Though this album will never win any awards for depth or transcendence, it shows that C.W. McCall (aka William Fries) did have a way of investing his truck-driving songs with charm and humor. The Johnny Cash soundalike wades through ten selections that deal mostly with life on the highway, including the hits "Wolf Creek Pass" and "Old Home Filler-Up an' Keep On a-Truckin' Café." Humor is the main element in most of the songs, and one can almost see McCall smiling his way through these tunes. ("Eight stools and a promise" is one way that he describes the "Old Home Filler-Up an' Keep On a-Truckin' Café.") In "Sloan," a song about a dog, McCall laments that "he didn't have a license or shots or nuthin'/I thought he was a goner." Female backup singers on several cuts sound like they were rounded up from a local coffee shop, but they add an element of kitsch to the recordings, whether intended or not. One seeming exception to the tongue-in-cheek humor of most of the cuts is the last song, "Glenwood Canyon." Lamenting the loss of natural habitat through development, it is surprisingly affecting and foreshadowed McCall's later political involvement in environmental issues.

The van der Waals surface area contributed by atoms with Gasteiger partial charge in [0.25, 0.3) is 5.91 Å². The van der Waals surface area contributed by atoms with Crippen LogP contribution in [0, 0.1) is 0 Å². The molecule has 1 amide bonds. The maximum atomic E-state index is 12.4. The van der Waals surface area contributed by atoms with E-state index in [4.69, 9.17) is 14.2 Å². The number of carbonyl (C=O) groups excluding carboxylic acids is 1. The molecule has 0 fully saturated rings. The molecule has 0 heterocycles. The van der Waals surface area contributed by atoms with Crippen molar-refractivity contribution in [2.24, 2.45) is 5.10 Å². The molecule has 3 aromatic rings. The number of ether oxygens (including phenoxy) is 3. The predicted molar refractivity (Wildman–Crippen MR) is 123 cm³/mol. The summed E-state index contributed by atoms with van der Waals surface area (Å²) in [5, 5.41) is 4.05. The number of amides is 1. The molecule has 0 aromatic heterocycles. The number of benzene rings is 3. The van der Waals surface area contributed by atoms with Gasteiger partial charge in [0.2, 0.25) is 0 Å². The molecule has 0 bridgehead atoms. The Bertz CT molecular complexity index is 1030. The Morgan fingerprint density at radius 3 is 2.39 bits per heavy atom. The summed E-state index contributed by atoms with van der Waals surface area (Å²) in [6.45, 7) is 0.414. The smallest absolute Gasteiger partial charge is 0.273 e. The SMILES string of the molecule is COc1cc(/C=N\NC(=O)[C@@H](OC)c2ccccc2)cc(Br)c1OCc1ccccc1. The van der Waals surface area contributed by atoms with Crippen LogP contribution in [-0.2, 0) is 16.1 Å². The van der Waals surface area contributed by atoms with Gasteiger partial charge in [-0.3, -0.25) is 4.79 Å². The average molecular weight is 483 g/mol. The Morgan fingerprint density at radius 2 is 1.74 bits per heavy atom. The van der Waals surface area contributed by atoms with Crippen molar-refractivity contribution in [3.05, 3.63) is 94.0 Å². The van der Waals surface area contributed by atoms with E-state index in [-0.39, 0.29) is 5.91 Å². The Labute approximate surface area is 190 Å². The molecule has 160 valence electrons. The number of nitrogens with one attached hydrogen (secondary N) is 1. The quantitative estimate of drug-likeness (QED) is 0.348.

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AllMusic Review by Michael Ofjord